Of course I am right! Or a discussion of how being open to being wrong requires a paradoxical approach

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From Leoni's event descroption:

"The intention of this presentation is to discuss the teleological and ethical dimension of our judgment upon our judgment, literally an “auto-meta-judgment”, a moment of thought in which we evaluate our own thinking according to both ethical and logical considerations. The aim of this paper is to determine the characteristics of such an act of self-awareness and to demonstrate how, despite many possible levels of self-reflection, we can avoid an infinite regress and come to a level of derivative reflection where the entire corpus of transcendental statements would be reduced to goodness and logical correctness.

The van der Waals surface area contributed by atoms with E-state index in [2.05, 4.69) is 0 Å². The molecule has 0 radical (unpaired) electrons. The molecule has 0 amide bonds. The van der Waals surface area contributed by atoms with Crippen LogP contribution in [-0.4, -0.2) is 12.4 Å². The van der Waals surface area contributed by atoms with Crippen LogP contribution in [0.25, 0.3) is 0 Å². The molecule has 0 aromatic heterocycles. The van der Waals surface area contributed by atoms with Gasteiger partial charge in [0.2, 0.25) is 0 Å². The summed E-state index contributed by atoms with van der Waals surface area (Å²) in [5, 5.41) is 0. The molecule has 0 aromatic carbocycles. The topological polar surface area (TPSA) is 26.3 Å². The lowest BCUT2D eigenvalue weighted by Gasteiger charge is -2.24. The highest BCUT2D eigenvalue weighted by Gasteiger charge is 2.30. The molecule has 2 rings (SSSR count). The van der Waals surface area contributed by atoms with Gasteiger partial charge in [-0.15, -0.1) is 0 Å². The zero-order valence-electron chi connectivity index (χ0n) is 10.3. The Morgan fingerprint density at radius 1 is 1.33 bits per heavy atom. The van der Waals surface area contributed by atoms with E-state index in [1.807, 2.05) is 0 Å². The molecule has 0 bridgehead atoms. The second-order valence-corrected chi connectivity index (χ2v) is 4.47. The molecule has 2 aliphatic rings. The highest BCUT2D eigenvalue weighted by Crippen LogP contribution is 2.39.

If, then, thinking one right is not only common but epistemologically inevitable, only a dedicated and paradoxical ethical approach stemming from compassion and a sense of human fellowship can take us past the threshold of openness to others’ ideas and views. In a time of political fragmentation and tension, however, we must question whether we even want to do so in the first place.

Drawing from philosophical tradition ranging from Aristotle to Merleau-Ponty in the first part and pivoting towards more mundane yet crucial political debates in the second, we will try to ask ourselves: how can I talk to someone who holds different ideas from mine, without renouncing my critical thinking? Can I overcome the innate and inevitable notion that I am always right in thinking what I think?"